Frank was able to convince the surgeon, Dr. Gruber, to testify that Deborah Ann Kaye had received the wrong anesthetic.  The fact that she vomited indicated that she had eaten just prior to her surgery and should have received an entirely different anesthetic under the circumstances.  Unfortunately, Dr. Gruber went on vacation to the Caribbean at the time of the trial and could not be reached.  The anesthetists involved were Drs. Towler and Marx who were appearing for the defense.  It appeared that the prosecution had convinced Dr. Gruber to leave town.

Lack of Witnesses to Testify

Frank was able to hire an expert in anesthesiology, a Dr. Thompson, to testify on behalf of the plaintiff.  The prosecution was able to show that Dr. Thompson had hired himself out in 28 different cases.  He was also unfamiliar with many medical terms.  His testimony was not accepted.

Frank needed someone who was in the operating room at the time of surgery to testify that there was negligence.  He visited the Obstetrics nurse, Maureen Rooney, at her home, and she refused to give him any information, and virtually threw him out of her home.  He believed that she was covering up for someone.

Frank learned that the Admitting Nurse, Kaitlin Costello, had quit her job two weeks after the incident and was now working as a preschool teacher in New York City.  He traveled to New York to tell her he needed her help.  Kaitlin agreed to testify.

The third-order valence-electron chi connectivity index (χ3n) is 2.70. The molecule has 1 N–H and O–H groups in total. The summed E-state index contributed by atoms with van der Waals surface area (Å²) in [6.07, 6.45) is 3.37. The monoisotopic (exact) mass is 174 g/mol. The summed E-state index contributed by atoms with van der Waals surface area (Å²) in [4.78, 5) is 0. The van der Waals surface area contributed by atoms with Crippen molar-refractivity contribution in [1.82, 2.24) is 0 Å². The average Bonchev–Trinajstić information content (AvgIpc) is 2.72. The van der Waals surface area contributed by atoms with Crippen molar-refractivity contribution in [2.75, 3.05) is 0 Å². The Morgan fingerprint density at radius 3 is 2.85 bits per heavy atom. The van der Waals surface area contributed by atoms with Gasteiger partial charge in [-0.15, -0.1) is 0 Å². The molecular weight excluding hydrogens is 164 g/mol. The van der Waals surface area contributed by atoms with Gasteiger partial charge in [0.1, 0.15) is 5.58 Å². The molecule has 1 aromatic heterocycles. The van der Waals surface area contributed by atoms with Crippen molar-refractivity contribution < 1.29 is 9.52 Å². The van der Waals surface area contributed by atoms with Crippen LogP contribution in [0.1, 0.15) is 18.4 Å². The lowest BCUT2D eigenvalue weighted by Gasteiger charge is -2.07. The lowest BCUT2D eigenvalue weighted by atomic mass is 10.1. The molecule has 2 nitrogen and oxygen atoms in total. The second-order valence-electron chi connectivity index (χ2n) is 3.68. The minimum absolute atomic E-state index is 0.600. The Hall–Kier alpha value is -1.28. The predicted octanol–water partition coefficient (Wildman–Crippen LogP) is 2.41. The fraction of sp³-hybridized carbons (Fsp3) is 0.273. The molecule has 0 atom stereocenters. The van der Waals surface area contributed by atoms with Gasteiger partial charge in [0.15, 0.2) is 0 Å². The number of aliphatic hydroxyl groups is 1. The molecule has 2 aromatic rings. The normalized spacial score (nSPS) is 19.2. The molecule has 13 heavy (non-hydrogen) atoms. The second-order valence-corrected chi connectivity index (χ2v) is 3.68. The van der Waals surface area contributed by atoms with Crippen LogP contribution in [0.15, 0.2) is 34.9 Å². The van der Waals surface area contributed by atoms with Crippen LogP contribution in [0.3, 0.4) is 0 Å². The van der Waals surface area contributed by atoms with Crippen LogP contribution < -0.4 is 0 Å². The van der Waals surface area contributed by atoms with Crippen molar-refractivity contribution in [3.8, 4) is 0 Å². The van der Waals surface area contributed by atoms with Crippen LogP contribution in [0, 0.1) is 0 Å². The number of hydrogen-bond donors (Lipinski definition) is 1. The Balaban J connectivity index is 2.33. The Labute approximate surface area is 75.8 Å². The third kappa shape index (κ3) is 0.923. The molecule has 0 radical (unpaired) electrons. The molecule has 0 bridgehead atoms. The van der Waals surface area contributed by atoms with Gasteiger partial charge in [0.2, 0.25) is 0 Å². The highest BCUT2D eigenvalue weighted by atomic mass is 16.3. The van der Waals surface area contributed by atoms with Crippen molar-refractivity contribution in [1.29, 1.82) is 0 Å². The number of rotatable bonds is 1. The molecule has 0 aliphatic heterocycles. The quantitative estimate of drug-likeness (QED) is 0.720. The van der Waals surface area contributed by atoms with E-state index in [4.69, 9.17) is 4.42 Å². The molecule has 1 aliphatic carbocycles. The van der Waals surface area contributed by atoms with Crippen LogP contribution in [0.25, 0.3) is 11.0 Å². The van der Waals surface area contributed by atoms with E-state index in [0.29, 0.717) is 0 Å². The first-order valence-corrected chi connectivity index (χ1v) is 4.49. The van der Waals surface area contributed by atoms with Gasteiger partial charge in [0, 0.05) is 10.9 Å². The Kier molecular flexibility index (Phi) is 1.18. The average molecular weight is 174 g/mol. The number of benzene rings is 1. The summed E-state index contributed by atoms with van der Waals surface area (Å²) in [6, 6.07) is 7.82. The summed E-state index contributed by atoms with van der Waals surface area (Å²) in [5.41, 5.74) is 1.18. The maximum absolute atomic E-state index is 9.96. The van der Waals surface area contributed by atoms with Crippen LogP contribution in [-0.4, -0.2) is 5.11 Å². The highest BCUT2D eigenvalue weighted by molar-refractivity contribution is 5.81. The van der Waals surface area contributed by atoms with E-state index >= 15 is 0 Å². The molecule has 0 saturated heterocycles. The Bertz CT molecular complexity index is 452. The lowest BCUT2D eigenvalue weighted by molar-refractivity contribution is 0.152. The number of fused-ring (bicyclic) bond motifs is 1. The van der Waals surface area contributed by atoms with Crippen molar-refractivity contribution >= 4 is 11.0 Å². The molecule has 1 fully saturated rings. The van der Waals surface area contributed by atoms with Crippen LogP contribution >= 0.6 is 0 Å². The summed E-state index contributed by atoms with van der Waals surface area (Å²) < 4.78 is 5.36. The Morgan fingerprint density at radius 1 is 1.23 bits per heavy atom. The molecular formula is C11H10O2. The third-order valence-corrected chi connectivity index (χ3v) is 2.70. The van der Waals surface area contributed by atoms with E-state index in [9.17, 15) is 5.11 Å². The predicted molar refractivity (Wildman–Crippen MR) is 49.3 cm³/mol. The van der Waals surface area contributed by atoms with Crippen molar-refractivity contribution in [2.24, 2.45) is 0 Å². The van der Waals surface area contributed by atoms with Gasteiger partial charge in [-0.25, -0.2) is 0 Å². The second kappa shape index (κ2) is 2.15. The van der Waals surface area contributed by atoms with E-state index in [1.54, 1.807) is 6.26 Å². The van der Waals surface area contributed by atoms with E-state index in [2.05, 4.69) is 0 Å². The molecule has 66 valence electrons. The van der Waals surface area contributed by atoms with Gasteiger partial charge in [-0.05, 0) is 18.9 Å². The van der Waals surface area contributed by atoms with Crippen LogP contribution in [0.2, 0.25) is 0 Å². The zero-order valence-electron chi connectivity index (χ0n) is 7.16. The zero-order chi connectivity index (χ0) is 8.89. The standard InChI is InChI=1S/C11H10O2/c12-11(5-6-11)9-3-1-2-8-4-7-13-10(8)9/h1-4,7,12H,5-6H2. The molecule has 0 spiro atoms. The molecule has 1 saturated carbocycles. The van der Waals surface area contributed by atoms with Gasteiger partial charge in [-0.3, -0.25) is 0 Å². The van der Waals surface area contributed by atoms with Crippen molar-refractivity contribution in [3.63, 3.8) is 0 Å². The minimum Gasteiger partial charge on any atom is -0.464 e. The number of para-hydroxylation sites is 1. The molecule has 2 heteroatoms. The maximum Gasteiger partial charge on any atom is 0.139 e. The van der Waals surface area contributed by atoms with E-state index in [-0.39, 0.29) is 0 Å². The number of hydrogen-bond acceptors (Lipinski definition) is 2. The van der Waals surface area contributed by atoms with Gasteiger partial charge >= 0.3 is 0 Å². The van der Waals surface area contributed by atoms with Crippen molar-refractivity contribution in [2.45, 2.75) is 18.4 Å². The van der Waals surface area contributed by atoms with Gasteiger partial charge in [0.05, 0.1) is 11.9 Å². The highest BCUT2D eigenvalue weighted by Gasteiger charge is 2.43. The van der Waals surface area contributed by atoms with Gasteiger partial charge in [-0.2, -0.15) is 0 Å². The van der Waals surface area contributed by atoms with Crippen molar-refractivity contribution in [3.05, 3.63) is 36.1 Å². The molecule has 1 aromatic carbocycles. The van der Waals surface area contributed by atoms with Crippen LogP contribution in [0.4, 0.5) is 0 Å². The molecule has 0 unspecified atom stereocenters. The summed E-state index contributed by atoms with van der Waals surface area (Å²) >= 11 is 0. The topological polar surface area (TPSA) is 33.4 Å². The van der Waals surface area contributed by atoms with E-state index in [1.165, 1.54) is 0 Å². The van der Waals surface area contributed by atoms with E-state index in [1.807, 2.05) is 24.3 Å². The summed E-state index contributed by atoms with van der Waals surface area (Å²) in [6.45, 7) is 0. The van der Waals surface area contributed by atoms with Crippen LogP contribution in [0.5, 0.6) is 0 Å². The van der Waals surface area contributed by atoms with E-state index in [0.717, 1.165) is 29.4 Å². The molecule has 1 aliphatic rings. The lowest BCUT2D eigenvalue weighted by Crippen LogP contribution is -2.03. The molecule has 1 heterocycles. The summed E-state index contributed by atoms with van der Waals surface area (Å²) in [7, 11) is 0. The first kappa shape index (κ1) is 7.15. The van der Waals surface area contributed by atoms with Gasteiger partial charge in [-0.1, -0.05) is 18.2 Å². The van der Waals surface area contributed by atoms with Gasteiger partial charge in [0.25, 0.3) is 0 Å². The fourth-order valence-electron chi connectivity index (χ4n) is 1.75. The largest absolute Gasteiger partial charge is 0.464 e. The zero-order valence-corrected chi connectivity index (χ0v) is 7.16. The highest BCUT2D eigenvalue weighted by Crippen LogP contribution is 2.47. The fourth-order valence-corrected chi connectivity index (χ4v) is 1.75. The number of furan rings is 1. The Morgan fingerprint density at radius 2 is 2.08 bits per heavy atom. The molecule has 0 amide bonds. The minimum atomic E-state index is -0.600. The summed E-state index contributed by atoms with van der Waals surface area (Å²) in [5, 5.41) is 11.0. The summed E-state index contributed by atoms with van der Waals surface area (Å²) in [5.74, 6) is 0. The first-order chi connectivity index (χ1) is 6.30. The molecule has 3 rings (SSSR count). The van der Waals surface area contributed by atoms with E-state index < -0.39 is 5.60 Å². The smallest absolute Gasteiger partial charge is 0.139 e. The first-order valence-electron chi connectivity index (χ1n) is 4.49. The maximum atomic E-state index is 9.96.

James Mason

                                                            James Mason - Wikimedia

Mickey’s Discovery

While he was in New York, Laura and Mickey were working in Frank’s office.  Mickey helped himself to cigarettes in Laura’s purse and came across a check that Laura received from Ed Concannon’s firm.  He realized that she had made her way into Frank’s confidence in order to provide information for the prosecuting lawyer.  Upon his return, Frank slapped Laura’s face and she left.

Kaitlin Costello Testifies

On the witness stand, Kaitlin told the court that Deborah Ann Kaye revealed on admission that she had a full meal one hour before admission.  Kaitlin recorded that information on the Admission Sheet.  Dr. Towler had failed to read the admission notes and gave the patient an anesthetic which should never have been given to her on a full stomach.  Dr. Towler came to Kaitlin after Deborah went into a coma and asked her to change her notes.  Under threat of being fired, Kaitlin changed the 1 hour to 9 hours.  Sensing that she needed proof, Kaitlin had made a copy of the original Admission Sheet before changing it.  She brought the copy with her on the day of trial.  The wily prosecutor, Ed Concannon, objected that the copy had been introduced as evidence, and showed precedence that it had to be stricken from the record.  The Judge cautioned the jury to disregard that part of the testimony.    


Scale of Justice

                                                            Scale of Justice - Wikimedia

Frank’s Summation

Frank felt defeated when he rose to make his summation.  It was very brief, in which he told the jury “you are the law,” and begged them to recognize the truth of the situation and to grant in favor of the plaintiff.  The jury ignored the judge’s request and voted in favor of Deborah Ann Kaye.  The foreman asked the judge if they could award a larger sum than the plaintiff had sought.  The judge agreed, but the amount was not revealed in the film.

On his way out, Frank spotted Laura on the stairs and kept going.















The Verdict
Amazon Price: $56.74 Buy Now
(price as of Aug 9, 2016)